Elevators have changed a lot in the past 120 years. The first elevators arrived as far back as the 1820s, although some records show the use of primitive elevator systems in ancient Roman times. Buildings.com says the 19th century brought steam- and water-power elevators designed to convey materials in factories and warehouses, operating through the use of leather belts and pulley systems.
Let’s take a trip back and see how some early elevator discoveries have evolved into the modern marvels they are today:
1852: Elisha Graves Otis invented the first safety brake designed for elevators. Prior to this, elevators were mostly used for freight because the first systems couldn’t really guarantee safety with such a simple pulley system transporting humans. This key invention made it possible for builders to make taller and taller buildings that included multiple stories. These were used for freight at first but were then transitioned to transporting people.
1854: Otis brought his concept for his elevator to the World’s Fair in New York City. This led to the installation of the first passenger-safe elevator in 1857. He patented and made improvements to the hoisting apparatus and safety brakes a few years later. And by the time 1873 rolled around, more than 2,000 Otis elevators were being used throughout the nation in department stores, hotels and office buildings.
1903: Otis introduced yet another of his designs featuring the gearless traction electric elevator. These were later incorporated into high-rises seen in large cities today. The first of these models were exposed and not enclosed. Naturally, this was a safety concern for many reasons – especially when elevators began transporting humans. It was understandably scary to ride elevators at the turn of the century, which is about the time calls for reform started to emerge.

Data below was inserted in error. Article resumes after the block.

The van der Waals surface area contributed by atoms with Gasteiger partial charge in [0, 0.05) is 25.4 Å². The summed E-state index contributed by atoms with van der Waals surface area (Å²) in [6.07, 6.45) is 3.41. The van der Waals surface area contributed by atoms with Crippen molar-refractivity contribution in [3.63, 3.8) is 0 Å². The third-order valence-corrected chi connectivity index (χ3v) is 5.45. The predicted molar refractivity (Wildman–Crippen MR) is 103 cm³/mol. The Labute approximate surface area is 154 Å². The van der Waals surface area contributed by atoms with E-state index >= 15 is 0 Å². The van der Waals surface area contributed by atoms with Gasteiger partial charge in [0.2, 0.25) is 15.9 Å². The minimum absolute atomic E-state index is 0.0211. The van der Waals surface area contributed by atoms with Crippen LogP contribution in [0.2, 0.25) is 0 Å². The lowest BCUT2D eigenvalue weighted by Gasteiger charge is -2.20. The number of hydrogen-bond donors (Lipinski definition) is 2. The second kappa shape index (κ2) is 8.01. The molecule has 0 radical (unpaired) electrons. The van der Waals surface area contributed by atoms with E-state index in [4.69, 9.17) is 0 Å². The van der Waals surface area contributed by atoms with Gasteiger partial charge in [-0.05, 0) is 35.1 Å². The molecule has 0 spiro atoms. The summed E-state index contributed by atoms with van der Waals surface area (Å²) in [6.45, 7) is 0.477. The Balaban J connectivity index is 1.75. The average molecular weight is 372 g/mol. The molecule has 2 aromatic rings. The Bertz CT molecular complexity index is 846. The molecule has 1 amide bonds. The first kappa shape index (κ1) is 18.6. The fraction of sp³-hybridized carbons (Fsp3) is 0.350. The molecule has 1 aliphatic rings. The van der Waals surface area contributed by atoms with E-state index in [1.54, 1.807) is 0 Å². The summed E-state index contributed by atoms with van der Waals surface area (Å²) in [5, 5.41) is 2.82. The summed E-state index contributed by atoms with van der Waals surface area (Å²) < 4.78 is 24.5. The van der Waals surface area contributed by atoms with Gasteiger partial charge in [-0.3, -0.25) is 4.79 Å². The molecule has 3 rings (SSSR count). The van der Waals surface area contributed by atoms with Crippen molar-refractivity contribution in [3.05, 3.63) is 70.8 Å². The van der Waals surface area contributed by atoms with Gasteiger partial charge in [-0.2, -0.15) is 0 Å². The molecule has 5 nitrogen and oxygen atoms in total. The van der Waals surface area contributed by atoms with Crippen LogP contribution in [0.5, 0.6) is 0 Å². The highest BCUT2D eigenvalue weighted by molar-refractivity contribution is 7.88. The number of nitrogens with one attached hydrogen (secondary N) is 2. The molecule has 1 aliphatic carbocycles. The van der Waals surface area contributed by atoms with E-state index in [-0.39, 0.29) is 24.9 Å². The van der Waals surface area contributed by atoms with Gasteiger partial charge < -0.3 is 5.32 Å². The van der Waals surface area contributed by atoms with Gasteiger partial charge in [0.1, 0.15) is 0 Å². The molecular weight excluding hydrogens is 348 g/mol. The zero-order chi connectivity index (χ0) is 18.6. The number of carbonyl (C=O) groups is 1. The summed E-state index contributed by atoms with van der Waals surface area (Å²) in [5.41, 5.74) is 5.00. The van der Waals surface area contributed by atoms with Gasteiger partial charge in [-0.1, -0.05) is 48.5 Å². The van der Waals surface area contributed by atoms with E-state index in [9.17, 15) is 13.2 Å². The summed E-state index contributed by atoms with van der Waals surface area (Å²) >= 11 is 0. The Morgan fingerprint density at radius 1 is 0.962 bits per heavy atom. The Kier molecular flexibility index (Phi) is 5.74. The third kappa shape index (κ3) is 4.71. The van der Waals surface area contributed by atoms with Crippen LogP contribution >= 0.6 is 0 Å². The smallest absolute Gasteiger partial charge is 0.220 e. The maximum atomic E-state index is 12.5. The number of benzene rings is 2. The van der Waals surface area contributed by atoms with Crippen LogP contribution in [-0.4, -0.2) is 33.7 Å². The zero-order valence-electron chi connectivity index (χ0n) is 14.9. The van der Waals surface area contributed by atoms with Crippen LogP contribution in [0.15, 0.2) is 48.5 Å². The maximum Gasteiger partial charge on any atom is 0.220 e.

1921: The first edition of ASME A17.1 Safety Code for Elevators and Escalators came out. This was the result of a meeting between the American Society of Mechanical Engineers, and the insurance, enforcement and elevator industries. Thus, codes were updated and mandated in regard to the use of enclosed cars and hoist ways, as well as traction and hydraulic elevators. While elevators back then had elevator operators; after World War II, basic automation started to emerge, which called for improvements in electronics that incorporated the use of push buttons that passengers could operate themselves. It would negate the need for elevator operators completely.
This wasn’t met with the excitement you may have assumed. At first, many people were afraid to ride elevators sans operators. But after they got used to it, passengers gradually embraced the idea.
Today, elevators feature relay control systems that have switched to solid state devices. Many advancements have occurred in the last 120 years, all of them culminating in the innovative versions we see in a variety of modern buildings.
Mowrey Elevators is always aiming to improve our innovation and quality, which is what has made us the trusted name in elevators today. We boast a state of the art manufacturing facility and multiple service locations backed by 40 years of experience. Contact us to find out more about our inventory and repair services at 800-441-4449.